Thursday, April 10, 2008

REVIEW: Chipotle Sauce and Marinade

Manufacturer Borderline Gourmet


Quality **** (4 out of 5)
Viscosity ** (2 out of 5)
Appearance **** (4 out of 5)
Packaging ***** (5 out of 5)
Aroma *** (3 out of 5)

This sauce was used on pulled pork that was cooked low and slow with apple wood.

Let’s clear something up right away. I’m pretty sure that ‘Borderline Gourmet’ is meant to imply that the food is gourmet and has a southwestern influence. It is not meant to be ‘borderline gourmet’ like I’m ‘borderline nuts’. It is quite clear that the dazzling array of food that they offer on their website seems to all be of the highest quality.

Borderline Gourmet's sauce comes in a beautiful and elegant bottle with a sophisticated but simple label.

The sauce has a mild but pleasing aroma that does a great job of representing the taste that is offered.

In an odd departure from the picture provided on their website, the sauce is actually a light brown, not the red depicted. The seeds and spices are visible in the sauce, providing a nice visual.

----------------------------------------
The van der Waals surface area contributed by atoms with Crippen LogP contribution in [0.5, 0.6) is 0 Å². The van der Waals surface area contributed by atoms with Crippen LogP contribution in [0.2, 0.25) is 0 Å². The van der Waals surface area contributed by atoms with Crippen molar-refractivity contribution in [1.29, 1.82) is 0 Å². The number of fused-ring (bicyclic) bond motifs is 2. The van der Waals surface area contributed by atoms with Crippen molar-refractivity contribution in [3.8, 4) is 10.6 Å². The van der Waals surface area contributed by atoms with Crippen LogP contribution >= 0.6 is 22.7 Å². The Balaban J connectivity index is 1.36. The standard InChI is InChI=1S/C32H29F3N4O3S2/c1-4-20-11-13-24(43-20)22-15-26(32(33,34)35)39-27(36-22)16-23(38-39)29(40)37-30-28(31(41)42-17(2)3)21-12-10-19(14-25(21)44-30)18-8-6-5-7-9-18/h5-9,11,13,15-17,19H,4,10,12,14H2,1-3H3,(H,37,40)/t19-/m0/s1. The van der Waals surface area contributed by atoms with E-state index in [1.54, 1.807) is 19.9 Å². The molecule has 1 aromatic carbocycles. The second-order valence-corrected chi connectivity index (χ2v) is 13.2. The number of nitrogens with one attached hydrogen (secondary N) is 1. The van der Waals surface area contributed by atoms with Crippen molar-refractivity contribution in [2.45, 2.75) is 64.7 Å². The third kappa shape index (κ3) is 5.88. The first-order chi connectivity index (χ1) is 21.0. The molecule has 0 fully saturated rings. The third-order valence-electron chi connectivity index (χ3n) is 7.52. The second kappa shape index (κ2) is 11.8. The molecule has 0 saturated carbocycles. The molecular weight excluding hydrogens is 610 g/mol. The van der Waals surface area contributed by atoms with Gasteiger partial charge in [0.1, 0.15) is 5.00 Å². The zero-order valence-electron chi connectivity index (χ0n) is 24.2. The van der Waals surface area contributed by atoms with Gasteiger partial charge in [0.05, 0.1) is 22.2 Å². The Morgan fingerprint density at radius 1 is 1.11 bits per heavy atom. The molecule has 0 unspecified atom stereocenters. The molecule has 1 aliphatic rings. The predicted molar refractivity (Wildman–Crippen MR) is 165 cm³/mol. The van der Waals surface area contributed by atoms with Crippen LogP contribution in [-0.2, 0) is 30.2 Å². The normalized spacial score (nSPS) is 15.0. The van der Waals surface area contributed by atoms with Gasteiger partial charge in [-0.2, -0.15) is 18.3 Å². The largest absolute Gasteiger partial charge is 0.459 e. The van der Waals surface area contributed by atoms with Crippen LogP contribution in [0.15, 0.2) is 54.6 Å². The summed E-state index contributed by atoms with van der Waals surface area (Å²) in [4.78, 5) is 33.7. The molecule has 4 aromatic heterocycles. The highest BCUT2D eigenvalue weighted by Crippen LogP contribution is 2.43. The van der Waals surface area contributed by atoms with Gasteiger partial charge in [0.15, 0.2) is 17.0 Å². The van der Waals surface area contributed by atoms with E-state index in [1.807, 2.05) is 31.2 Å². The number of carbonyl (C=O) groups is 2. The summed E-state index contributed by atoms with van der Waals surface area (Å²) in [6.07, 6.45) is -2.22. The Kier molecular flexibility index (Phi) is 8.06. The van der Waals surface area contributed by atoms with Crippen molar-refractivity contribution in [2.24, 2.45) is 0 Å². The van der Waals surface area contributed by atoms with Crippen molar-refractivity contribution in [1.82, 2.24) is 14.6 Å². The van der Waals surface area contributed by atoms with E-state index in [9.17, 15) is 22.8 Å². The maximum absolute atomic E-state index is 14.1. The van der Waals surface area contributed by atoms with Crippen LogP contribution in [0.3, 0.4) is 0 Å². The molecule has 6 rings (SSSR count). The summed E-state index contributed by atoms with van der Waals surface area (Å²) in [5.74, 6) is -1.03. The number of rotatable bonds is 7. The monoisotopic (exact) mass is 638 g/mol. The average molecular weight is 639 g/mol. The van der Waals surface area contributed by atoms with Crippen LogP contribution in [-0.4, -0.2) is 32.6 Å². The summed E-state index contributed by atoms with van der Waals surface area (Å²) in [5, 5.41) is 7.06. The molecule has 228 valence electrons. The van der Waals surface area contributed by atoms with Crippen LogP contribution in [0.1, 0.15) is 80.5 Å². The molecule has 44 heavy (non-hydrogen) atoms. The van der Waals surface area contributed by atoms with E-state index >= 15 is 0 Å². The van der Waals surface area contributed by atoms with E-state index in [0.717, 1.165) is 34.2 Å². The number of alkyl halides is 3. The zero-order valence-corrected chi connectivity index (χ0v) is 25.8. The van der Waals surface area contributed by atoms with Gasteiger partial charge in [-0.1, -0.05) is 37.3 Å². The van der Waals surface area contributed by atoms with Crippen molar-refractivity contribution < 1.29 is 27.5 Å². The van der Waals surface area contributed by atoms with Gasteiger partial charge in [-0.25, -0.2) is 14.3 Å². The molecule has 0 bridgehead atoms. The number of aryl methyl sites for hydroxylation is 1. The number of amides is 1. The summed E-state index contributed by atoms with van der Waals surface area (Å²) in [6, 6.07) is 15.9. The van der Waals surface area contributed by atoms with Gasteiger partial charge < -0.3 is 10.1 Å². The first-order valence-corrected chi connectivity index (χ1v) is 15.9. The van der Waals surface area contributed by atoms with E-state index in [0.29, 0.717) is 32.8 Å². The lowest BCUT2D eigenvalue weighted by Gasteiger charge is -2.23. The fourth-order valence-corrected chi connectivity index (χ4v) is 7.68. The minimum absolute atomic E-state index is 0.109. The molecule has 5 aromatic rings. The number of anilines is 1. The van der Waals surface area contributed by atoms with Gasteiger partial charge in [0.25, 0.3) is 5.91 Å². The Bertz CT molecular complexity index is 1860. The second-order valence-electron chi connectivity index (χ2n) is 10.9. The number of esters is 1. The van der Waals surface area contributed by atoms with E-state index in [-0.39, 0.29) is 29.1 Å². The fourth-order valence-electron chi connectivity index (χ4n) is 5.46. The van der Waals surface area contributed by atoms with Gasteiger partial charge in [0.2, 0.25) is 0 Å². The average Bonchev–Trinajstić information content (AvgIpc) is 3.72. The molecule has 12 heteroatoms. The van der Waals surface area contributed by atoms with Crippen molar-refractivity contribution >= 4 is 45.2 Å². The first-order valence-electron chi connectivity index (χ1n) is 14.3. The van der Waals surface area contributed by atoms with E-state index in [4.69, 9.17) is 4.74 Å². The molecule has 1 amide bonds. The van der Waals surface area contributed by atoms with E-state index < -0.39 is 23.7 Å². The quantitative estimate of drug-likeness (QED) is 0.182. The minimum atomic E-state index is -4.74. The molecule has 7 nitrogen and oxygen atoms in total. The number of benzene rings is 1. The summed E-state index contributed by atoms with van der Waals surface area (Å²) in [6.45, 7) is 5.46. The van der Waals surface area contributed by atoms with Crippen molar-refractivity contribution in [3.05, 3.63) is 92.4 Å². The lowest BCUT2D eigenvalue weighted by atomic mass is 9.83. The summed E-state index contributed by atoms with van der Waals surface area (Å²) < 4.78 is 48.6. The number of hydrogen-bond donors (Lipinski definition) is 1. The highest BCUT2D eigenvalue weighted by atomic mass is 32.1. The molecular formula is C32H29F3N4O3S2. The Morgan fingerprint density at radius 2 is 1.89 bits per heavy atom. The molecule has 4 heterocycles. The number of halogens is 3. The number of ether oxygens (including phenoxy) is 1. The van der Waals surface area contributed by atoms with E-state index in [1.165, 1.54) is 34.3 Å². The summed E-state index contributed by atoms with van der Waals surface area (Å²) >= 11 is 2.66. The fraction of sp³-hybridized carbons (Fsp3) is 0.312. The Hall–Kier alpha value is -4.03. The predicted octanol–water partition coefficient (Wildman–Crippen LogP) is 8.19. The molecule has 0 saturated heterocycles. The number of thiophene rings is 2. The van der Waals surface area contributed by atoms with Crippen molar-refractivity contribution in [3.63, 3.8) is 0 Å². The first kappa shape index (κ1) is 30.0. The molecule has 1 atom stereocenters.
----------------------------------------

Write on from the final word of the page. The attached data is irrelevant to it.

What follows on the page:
The sauce itself had a mild tomato and vinegar taste with an excellent underlining chipotle’ish’ flavor. The sauce would be well suited for chicken or even fish. The best use for stronger meats may be to use this sauce as the marinade that it is double billed as.

The sauce has the viscosity of a marinade or a true vinegar sauce, which may result in running and a lack of pooling or adhesion.

If I’m setting up the smoker or heating up the grill and I’m looking for a sophisticated and nuanced sauce with a unique flavor profile, this is where I’m turning.


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